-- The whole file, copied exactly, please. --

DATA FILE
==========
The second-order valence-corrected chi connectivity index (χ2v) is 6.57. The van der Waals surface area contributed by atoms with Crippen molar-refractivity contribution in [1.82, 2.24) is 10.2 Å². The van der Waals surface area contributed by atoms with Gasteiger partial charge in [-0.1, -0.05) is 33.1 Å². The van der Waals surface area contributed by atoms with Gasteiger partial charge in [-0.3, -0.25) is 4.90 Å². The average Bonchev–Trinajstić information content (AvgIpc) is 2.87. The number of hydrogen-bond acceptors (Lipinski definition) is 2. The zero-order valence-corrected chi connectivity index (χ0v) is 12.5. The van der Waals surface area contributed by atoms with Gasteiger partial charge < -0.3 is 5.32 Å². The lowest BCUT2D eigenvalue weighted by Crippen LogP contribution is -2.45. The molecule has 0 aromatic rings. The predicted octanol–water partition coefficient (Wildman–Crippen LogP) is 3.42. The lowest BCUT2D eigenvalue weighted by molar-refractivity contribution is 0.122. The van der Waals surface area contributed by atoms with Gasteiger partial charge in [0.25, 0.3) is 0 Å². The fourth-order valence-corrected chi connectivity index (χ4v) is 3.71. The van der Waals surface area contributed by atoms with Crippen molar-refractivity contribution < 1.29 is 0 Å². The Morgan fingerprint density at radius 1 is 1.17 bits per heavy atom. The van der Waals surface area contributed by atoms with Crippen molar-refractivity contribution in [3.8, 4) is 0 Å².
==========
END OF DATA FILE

The second-order valence-corrected chi connectivity index (χ2v) is 6.57. The van der Waals surface area contributed by atoms with Crippen molar-refractivity contribution in [1.82, 2.24) is 10.2 Å². The van der Waals surface area contributed by atoms with Gasteiger partial charge in [-0.1, -0.05) is 33.1 Å². The van der Waals surface area contributed by atoms with Gasteiger partial charge in [-0.3, -0.25) is 4.90 Å². The average Bonchev–Trinajstić information content (AvgIpc) is 2.87. The number of hydrogen-bond acceptors (Lipinski definition) is 2. The zero-order valence-corrected chi connectivity index (χ0v) is 12.5. The van der Waals surface area contributed by atoms with Gasteiger partial charge < -0.3 is 5.32 Å². The lowest BCUT2D eigenvalue weighted by Crippen LogP contribution is -2.45. The molecule has 0 aromatic rings. The predicted octanol–water partition coefficient (Wildman–Crippen LogP) is 3.42. The lowest BCUT2D eigenvalue weighted by molar-refractivity contribution is 0.122. The van der Waals surface area contributed by atoms with Gasteiger partial charge in [0.25, 0.3) is 0 Å². The fourth-order valence-corrected chi connectivity index (χ4v) is 3.71. The van der Waals surface area contributed by atoms with Crippen molar-refractivity contribution < 1.29 is 0 Å². The Morgan fingerprint density at radius 1 is 1.17 bits per heavy atom. The van der Waals surface area contributed by atoms with Crippen molar-refractivity contribution in [3.8, 4) is 0 Å².